A molecule of glucose has six carbon atoms in its structure. This molecule splits to make two three-carbon sugars. Chemical changes act upon the new molecules, ultimately changing them into two molecules of a compound called pyruvate. Glycolysis is complete. The entire process generates four molecules of ATP. Two of these molecules can be said to replace the molecules that were used to start the process, leaving a net gain of two molecules of ATP.

By now, half of the steps that occur during cellular respiration are finished, but more than 75 percent of the energy belonging to the glucose molecule remains locked inside the two molecules of pyruvate. Further chemical changes must unlock that energy, and if oxygen is present, those changes occur inside the mitochondria.

Inside the mitochondria, the pyruvate molecules undergo further chemical changes that include the movement of electrons. High-energy electrons shuttle through the cristae, where an enzyme uses the energy in those electrons to build molecules of ATP. By the conclusion of the cellular respiration process, the mitochondria will generate almost 38 molecules of ATP. Given that the process began with an investment of two molecules of ATP, the generation of so many energy-storing molecules is something of an energy bonanza.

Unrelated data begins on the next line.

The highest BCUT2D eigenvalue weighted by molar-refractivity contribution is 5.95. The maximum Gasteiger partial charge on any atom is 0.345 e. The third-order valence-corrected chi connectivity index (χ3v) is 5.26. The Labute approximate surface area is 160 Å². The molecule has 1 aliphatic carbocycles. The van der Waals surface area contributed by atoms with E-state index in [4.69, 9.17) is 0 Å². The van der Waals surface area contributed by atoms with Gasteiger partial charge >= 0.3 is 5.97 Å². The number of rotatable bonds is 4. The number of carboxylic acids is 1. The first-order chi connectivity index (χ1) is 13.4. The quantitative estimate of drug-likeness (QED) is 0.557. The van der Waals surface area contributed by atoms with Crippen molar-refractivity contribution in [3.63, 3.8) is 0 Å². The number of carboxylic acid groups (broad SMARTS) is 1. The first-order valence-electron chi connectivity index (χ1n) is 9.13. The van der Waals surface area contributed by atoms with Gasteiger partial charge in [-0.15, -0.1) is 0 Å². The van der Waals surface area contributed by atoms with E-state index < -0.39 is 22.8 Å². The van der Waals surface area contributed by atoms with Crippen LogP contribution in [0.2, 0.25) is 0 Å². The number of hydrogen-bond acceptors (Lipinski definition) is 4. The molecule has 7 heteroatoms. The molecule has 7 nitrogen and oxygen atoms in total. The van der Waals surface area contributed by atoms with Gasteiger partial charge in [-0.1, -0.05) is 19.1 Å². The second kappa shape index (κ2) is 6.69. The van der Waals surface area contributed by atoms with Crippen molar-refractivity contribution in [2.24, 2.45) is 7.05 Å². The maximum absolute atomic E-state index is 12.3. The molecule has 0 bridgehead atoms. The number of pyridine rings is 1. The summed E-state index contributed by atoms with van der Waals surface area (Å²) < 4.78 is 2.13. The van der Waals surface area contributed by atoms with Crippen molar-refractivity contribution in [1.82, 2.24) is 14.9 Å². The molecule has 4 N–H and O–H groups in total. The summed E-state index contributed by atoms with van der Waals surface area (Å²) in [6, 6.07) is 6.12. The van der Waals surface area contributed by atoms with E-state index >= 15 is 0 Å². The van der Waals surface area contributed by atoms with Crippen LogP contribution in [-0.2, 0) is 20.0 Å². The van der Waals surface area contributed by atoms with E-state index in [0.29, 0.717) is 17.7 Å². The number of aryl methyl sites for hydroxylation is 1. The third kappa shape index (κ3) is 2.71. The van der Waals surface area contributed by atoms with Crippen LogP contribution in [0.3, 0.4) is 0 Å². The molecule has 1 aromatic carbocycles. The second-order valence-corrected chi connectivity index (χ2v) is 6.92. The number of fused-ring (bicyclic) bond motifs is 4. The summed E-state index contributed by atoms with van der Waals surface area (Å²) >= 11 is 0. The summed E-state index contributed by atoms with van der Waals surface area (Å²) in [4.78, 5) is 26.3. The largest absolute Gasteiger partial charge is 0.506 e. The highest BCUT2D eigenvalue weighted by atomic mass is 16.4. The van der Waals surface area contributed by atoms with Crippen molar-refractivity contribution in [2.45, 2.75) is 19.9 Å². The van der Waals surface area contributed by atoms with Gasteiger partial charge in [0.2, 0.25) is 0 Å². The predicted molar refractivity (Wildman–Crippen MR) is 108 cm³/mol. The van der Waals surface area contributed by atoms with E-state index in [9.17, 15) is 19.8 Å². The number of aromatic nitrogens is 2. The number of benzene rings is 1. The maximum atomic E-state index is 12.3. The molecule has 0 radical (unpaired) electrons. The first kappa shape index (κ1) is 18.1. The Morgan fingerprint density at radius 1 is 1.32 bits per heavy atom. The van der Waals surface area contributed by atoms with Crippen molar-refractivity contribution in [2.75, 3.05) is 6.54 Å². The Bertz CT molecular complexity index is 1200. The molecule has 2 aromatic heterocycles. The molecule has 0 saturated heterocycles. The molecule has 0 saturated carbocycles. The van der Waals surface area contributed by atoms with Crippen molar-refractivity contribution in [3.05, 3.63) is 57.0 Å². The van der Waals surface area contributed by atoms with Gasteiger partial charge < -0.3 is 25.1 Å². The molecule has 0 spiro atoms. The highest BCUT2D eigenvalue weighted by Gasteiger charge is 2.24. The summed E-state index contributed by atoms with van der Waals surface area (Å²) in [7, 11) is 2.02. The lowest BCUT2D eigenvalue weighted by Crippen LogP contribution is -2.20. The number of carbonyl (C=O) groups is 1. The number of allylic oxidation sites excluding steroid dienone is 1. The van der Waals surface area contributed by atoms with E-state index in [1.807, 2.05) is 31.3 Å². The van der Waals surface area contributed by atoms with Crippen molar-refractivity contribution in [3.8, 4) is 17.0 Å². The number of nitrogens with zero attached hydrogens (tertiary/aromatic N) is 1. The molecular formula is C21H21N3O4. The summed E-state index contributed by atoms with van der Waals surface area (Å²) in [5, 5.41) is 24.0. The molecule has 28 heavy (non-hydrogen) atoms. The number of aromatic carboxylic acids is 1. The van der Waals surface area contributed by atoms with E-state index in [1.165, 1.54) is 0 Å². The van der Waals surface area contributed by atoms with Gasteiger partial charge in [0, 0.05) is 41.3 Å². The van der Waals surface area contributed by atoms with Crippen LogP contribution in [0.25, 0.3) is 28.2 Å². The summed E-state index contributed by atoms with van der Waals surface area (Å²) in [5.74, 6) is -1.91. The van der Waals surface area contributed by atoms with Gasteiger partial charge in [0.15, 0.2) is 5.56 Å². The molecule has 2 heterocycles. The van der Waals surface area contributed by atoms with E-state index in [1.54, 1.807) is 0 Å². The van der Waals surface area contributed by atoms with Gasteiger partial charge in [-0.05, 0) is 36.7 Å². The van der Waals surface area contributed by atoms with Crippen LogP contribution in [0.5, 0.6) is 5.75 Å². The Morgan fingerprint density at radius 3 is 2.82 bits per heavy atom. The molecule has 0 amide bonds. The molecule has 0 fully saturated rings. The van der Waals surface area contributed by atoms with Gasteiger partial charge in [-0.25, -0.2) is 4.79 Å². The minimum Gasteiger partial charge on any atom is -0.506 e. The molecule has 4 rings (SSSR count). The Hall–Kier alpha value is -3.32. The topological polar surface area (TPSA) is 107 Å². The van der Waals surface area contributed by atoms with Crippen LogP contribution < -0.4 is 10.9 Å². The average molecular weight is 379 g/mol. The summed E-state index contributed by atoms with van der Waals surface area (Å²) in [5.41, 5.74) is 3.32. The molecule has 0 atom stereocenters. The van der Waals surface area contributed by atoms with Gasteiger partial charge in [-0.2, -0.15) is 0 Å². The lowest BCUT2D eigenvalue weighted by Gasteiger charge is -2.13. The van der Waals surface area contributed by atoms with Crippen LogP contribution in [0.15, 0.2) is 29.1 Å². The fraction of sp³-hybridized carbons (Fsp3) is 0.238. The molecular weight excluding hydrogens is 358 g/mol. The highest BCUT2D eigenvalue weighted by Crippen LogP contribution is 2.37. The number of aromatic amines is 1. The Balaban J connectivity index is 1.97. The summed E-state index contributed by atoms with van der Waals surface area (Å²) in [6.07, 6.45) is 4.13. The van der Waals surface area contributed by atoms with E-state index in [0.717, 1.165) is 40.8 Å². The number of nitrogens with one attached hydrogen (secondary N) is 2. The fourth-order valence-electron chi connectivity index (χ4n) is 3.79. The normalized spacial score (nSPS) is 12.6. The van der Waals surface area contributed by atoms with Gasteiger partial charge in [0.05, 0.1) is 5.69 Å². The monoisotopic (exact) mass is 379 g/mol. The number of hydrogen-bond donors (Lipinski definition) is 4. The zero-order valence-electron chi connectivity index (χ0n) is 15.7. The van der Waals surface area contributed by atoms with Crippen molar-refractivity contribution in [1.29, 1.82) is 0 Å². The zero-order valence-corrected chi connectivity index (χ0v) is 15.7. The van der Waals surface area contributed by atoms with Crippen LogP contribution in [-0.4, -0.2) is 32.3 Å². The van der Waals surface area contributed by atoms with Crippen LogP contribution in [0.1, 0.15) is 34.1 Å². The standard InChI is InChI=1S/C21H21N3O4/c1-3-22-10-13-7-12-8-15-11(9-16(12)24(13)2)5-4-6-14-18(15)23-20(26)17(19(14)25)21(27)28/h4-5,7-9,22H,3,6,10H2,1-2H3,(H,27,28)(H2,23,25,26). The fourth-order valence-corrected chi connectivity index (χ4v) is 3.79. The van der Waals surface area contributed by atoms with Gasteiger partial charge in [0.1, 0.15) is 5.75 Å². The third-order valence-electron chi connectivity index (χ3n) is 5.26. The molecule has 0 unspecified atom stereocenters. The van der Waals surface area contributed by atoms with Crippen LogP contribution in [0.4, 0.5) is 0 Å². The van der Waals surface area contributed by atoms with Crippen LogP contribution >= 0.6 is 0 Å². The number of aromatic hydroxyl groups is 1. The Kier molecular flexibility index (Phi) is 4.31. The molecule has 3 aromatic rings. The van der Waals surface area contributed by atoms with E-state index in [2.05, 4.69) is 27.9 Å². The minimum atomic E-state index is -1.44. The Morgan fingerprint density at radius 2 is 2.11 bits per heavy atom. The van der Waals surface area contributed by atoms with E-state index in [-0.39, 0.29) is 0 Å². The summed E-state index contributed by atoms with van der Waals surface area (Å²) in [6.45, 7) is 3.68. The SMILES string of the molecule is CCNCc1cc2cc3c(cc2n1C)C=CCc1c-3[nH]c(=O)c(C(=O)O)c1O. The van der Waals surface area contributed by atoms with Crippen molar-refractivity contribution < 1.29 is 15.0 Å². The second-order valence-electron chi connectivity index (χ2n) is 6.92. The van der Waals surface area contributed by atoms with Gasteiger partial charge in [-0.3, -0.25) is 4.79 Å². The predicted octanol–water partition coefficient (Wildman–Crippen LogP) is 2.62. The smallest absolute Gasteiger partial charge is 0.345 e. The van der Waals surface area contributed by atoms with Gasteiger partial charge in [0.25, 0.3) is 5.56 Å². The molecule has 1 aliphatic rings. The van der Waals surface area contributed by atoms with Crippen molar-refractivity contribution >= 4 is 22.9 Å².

The process can be described in simple terms as:

sugar + oxygen → energy + heat + carbon dioxide + water

The waste products carbon dioxide and water leave your body when you breathe out, or exhale.



All living things, even the smallest single-celled organisms, eat food for the same purpose. They eat to provide nutrients and energy for their cells. However, not all organisms depend on the same kinds of food molecules for cellular respiration. For example, some bacteria naturally feed on chemical substances that are environmentally harmful to other living things, including humans. Within their cells, these microorganisms get the energy and nutrients they need for growth and survival from breaking down pollutants, sue~ as fuels or industrial chemicals. In this process of cellular respiration, bacteria give off carbon dioxide and water as waste products, just as your body’s cells do. However, the natural process is slow. That’s when bio-remediation becomes necessary.

Bio-remediation is a branch of biotechnology. It is the application of biological processes to solve problems within industry, medicine, and the environment. The prefix bio- means “living,” and the base word re-mediate means “to correct or solve a problem.” So bio-remediation refers to the use of microorganisms, or chemicals produced by those microorganisms, to solve a problem.